The business of sending and receiving retail and wholesale payments is booming worldwide. That is according to the Boston Consulting Group’s “Global Payments 2021: All In for Growth,” (PDF) its 19th annual report on the payments industry.
Credit card acquirers (i.e., merchant account providers), processors, and networks experienced only slight revenue declines at the outset of the pandemic. The broader shift to digital commerce has given rise to thousands of financial technology players, such as buy-now-pay-later, direct software integrations, various cashless-payment providers, cryptocurrencies, and more. The result is projected strong 5-year growth for global payments-related revenue.
According to the BCG report, by 2030 the total global revenue from payment transactions will nearly double to $2.9 trillion by 2030, up from roughly $1.5 trillion in 2020.
The report also addressed the growth in payments by global region.
McKinsey & Company, the global consulting firm, surveys U.S. consumers annually for insights on digital payments trends. The 2021 survey addressed crypto. Twenty percent of respondents stated they held or have held cryptocurrencies, up from 6% in 2020. Their reasons are set forth below.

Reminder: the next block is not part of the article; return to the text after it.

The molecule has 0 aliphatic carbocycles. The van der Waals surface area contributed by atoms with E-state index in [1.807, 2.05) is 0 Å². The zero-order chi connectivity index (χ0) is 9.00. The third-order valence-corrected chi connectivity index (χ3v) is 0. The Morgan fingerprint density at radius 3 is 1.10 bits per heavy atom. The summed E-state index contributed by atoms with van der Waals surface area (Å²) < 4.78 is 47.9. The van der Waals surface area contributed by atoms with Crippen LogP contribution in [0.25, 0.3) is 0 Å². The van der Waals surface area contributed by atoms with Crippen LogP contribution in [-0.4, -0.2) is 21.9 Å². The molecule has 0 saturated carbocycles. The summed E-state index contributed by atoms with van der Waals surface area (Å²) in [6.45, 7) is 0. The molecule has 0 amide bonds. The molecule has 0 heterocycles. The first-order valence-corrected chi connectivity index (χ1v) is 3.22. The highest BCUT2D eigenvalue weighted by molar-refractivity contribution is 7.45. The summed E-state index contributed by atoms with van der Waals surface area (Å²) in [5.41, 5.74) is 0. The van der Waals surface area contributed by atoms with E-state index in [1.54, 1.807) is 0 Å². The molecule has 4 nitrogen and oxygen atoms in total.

Cryptocurrency use varies dramatically worldwide. An index from Chainalysis, a blockchain data and research firm, shows the overall global adoption by country.
The index scores countries on three metrics: total crypto activity, trading activity of non-professional users, and peer-to-peer exchange trade volume. All are weighted by purchasing power parity per capita. The Chainalysis index ranges from 0 to 1. We have multiplied the scores by 100 to facilitate the map below.
Most of the top 20 countries are emerging economies, including Togo, Colombia, and Afghanistan. Overall, Vietnam scored the highest. The U.S. slid from sixth to eighth and China, which has cracked down on cryptocurrency, fell from fourth to 13th.
According to Chainalysis, many global residents turn to cryptocurrency to protect their savings against currency devaluation, as well as to send and receive remittances and conduct business transactions.